Former Secretary of Education Arne Duncan, who headed the Department during President Obama’s years in office, is taking aim at the Trump administration for failing to follow in his footsteps.

Duncan had this to say in an op-ed in The Guardian earlier in September, and repeated remarks to the same effect at the National Press Club on Thursday.

“My tenure as education secretary was not perfect, but we were committed to aspirational goals and to students. This was true of so many others, including governors like John Kasich, Bill Haslam and Jack Markell. What we shared was the ultimate goal: to make America the world leader in education once more.

Today, no such goals exist. The Department of Education and Secretary Betsy DeVos don’t talk about improving educational outcomes. The Trump administration has no position on increasing access to pre-K, or continuing the work of raising high school graduation rates, or of once again leading the world in college graduation rates. It doesn’t talk about how to help teachers be better at their extremely difficult jobs, and it’s silent on the issue of increasing teacher pay. Some maintain this is due to incompetence, but the more I listen to the president, the more I’m convinced that the administration’s lack of educational goals is by design.”

“Not perfect” is a very generous way to describe the results, not just of Secretary Duncan’s tenure, but of the entire federal project in education. Since the 1970s, federal funding for K-12 education has nearly tripled, pouring taxpayer investment into the kinds of programs Duncan lists, and student achievement has not improved, but stagnated.

Nor has federal funding narrowed the eye-popping achievement gaps between racial or socioeconomic groups in the education system. In 1992, when the “nation’s report card” (NAEP) test was first administered, the testing gap between black and white high school seniors was 24 points, or close to two and a half years of learning. Today, it’s 29 points, about three years, wider than ever.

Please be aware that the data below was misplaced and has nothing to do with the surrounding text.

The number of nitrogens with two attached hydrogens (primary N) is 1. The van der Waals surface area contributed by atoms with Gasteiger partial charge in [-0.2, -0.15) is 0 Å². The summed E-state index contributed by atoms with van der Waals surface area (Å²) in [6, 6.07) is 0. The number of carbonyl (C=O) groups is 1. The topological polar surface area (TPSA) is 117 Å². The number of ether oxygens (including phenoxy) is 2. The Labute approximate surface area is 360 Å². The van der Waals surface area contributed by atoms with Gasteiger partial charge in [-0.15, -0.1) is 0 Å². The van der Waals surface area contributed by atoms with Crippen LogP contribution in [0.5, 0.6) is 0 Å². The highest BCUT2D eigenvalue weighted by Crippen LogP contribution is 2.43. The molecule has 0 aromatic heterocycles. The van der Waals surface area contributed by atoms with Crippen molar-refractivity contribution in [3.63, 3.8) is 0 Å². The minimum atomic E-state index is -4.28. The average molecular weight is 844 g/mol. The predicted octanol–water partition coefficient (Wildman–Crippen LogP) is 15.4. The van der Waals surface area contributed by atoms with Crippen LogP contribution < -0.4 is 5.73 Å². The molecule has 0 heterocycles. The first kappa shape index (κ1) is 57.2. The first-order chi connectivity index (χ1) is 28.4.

There’s a reason the Department of Education rarely releases studies examining the results of its many programs; the results rarely support the continued investment of American taxpayers. The School Improvement Grant (SIG) program received billions to dole out as part of the Obama stimulus in 2009, ostensibly to improve the worst schools in the country. But the Department’s own analysis concluded that those taxpayer billions had made no statistically significant improvement in the performance of the schools that received them. Worse, a third of the schools that received funds saw actual declines in academic performance.

And let’s not forget incredibly unpopular federal initiatives like No Child Left Behind and incentivizing Common Core.

The Department of Education doesn’t teach a single student. But it does pay its employees an average six-figure income and create massive compliance burdens for states. Almost half the paperwork at state departments of education is directly related to federal compliance, despite the fact that the federal government provides only ten percent of the money to operate schools (the rest comes from states and localities).

Perhaps one of the reasons the federal government has such a poor record making positive changes in education is that it was never supposed to be their job in the first place. The Constitution wisely excludes education from the powers of the national government, not because the Founders thought education was unimportant, but exactly because they understood that it was crucial to maintaining a republic. Thomas Jefferson, one of the biggest advocates of public education at the time of the Founding, wrote to Virginia Governor John Tyler in 1810:

"I have indeed two great measures at heart, without which no republic can maintain itself in strength. 1. That of general education, to enable every man to judge for himself what will secure or endanger his freedom. 2. To divide every county into hundreds, of such size that all the children of each will be within a central school within it."

Too often today, we make the mistake of assuming that if something is important, it must be federalized. The Trump administration has “no agenda” for K-12 education? Good. The federal government’s agenda for education has been nothing but an expensive and unconstitutional failure. No agenda would be a vast improvement.